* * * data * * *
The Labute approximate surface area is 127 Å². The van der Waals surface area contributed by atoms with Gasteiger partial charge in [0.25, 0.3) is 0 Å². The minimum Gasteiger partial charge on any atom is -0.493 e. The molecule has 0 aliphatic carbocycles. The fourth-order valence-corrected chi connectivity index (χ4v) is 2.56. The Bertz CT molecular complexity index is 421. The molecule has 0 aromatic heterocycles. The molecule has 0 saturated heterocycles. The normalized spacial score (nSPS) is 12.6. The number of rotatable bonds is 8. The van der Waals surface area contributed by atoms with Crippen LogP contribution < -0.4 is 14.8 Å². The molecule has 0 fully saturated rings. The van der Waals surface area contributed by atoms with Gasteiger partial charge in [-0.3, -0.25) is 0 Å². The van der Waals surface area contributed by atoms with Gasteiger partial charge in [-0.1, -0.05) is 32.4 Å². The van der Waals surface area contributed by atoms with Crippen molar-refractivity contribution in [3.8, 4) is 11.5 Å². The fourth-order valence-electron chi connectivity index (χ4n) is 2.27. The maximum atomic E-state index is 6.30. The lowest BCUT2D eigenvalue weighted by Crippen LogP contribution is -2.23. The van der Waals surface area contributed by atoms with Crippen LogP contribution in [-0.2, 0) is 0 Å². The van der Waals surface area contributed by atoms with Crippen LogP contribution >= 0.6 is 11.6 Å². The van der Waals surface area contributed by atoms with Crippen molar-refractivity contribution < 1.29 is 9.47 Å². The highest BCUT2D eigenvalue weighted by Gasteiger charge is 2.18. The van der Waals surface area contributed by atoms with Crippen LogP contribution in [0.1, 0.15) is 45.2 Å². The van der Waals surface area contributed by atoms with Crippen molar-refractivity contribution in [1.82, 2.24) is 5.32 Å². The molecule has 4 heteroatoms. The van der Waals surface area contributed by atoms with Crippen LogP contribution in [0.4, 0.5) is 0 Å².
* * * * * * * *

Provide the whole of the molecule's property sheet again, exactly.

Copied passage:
The Labute approximate surface area is 127 Å². The van der Waals surface area contributed by atoms with Gasteiger partial charge in [0.25, 0.3) is 0 Å². The minimum Gasteiger partial charge on any atom is -0.493 e. The molecule has 0 aliphatic carbocycles. The fourth-order valence-corrected chi connectivity index (χ4v) is 2.56. The Bertz CT molecular complexity index is 421. The molecule has 0 aromatic heterocycles. The molecule has 0 saturated heterocycles. The normalized spacial score (nSPS) is 12.6. The number of rotatable bonds is 8. The van der Waals surface area contributed by atoms with Crippen LogP contribution < -0.4 is 14.8 Å². The molecule has 0 fully saturated rings. The van der Waals surface area contributed by atoms with Gasteiger partial charge in [-0.3, -0.25) is 0 Å². The van der Waals surface area contributed by atoms with Gasteiger partial charge in [-0.1, -0.05) is 32.4 Å². The van der Waals surface area contributed by atoms with Crippen molar-refractivity contribution in [3.8, 4) is 11.5 Å². The fourth-order valence-electron chi connectivity index (χ4n) is 2.27. The maximum atomic E-state index is 6.30. The lowest BCUT2D eigenvalue weighted by Crippen LogP contribution is -2.23. The van der Waals surface area contributed by atoms with Crippen LogP contribution in [-0.2, 0) is 0 Å². The van der Waals surface area contributed by atoms with Crippen LogP contribution >= 0.6 is 11.6 Å². The van der Waals surface area contributed by atoms with Crippen molar-refractivity contribution < 1.29 is 9.47 Å². The highest BCUT2D eigenvalue weighted by Gasteiger charge is 2.18. The van der Waals surface area contributed by atoms with Crippen LogP contribution in [0.1, 0.15) is 45.2 Å². The van der Waals surface area contributed by atoms with Crippen molar-refractivity contribution in [1.82, 2.24) is 5.32 Å². The molecule has 4 heteroatoms. The van der Waals surface area contributed by atoms with Crippen LogP contribution in [0.4, 0.5) is 0 Å².